The Army’s top sexual assault prosecutor has been suspended for allegedly groping another lawyer. At a sexual assault legal conference. It’s one in a pattern of dumbfounding incidents that make it clear that the Pentagon is not equipped to deal effectively with the military sexual assault epidemic. Yet 45 senators stood in the way of progress today, carrying the water for those who want to keep power in the hands of people with a track record of inadequate response to the problem.
Sen. Kirsten Gillibrand (D-NY) has been fighting for months to build support for a proposal to take prosecution of military sexual assaults out of the chain of command:
Before Thursday’s vote, she said on the Senate floor that victims don’t report sexual assaults because they don’t trust their commanders.
“It’s like your brother committing the sexual assault and having your father decide whether to prosecute,” Gillibrand said. “The victims and the survivors of sexual assault have been walking the halls of Congress asking that we do something to protect them.”
Sen. Chuck Grassley (R-Iowa) joined Gillibrand in saying it’s long past time for Congress to act.
“We’re passed the point of tinkering. … The current structure of the military justice system is having a deterrent effect on reporting,” Grassley said. “Sexual assault is a law enforcement matter, not a military one.”
The arguments of opponents of the bill ring hollow. Rep. Loretta Sanchez (D-CA) wrote of going outside of the chain of command, “while well-intentioned, this is the wrong option because it is impossible to hold someone accountable for fixing a problem when you relieve them of their responsibility to do so. In fact, removing a commander’s ability to move cases forward removes an important tool for protecting victims.”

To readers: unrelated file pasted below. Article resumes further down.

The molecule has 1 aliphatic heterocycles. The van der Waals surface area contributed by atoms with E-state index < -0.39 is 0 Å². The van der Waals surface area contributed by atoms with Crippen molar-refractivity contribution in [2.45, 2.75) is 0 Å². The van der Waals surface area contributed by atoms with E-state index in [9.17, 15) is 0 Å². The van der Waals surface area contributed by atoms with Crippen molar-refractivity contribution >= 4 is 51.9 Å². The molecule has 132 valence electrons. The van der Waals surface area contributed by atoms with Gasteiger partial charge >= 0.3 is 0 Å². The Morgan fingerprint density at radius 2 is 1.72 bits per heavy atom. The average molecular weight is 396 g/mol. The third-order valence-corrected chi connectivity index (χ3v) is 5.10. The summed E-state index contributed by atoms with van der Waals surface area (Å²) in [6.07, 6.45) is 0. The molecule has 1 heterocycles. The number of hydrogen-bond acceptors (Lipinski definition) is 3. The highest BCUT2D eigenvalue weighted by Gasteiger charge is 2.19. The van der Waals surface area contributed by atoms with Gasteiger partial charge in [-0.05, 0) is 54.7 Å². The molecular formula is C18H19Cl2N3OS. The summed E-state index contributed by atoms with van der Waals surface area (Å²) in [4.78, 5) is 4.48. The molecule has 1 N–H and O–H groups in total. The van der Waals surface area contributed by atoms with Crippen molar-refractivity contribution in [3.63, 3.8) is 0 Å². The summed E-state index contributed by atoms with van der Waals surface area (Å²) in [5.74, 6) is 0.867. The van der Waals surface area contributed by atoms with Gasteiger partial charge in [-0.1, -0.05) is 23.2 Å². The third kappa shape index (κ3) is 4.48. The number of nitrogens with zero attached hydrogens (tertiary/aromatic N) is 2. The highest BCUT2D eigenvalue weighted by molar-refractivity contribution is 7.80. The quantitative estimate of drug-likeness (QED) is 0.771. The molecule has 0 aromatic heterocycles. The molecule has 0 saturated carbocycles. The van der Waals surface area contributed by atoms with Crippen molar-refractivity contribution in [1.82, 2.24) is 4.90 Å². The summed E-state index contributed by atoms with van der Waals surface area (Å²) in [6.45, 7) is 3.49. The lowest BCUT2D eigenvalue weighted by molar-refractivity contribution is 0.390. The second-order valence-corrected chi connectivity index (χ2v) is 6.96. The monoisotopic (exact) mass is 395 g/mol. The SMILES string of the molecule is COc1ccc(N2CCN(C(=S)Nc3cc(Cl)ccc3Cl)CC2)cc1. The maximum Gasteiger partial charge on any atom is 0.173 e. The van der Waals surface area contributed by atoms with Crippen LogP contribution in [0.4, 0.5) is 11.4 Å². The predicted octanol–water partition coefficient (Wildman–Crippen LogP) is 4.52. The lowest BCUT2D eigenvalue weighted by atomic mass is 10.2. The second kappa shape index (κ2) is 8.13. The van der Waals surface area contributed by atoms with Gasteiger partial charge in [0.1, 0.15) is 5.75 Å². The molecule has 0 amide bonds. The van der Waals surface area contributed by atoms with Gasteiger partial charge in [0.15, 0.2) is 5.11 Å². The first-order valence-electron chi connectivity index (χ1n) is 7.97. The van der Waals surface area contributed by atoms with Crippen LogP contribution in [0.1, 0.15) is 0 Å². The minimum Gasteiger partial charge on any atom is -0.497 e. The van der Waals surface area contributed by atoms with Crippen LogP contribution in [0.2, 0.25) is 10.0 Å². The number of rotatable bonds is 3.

It seems highly unlikely that a commander could completely wash his or her hands of an incident, and could not be looped in on accountability, just because the prosecution happens outside the chain of command. Sen. Gillibrand quotes Brig. Gen. (ret.) Pat Foote, the first female inspector general in the U.S. Army:
“I cannot see how a commander’s authority would be undermined and that he/she would somehow not be able to set the proper command climate to support the unit’s mission if cases proceed to trial based on the strengths and weaknesses of the evidence. When I was a commander in my first command assignment, I did not have general court martial convening authority. The regional commander, a one-star admiral, held that authority. My having to refer the most serious cases to him did not in any way lessen my charge and ability to lead my sailors and officers effectively … and certainly did not absolve me of any accountability for good order and discipline and mission accomplishment.”
Sen. Gillibrand, military sexual assault survivors, and activists aligned with their cause put up an admirable fight to get these changes passed into law. Many senators crossed parties in both directions, with 44 Democrats and 11 Republicans voting in favor of bringing the bill to the floor (the procedural motion that requires a filibuster-proof 60 votes). You can see how your senators voted here. Setbacks like this are disappointing, but also a reality we have to deal with in fighting for social justice. It doesn’t mean these reforms can’t succeed in the future, and expressing our outrage will help light a fire under the defenders of the status quo.
As Sen. Gillibrand said in her statement about today’s vote:
For the men and women who sign up to serve our country for all the right reasons – only to be twice betrayed by their chain of command – if they can find the courage to make their voices heard to strengthen the military they hold so dear– we have to keep up this fight.
We will continue to the fight for justice and accountability. That is our duty.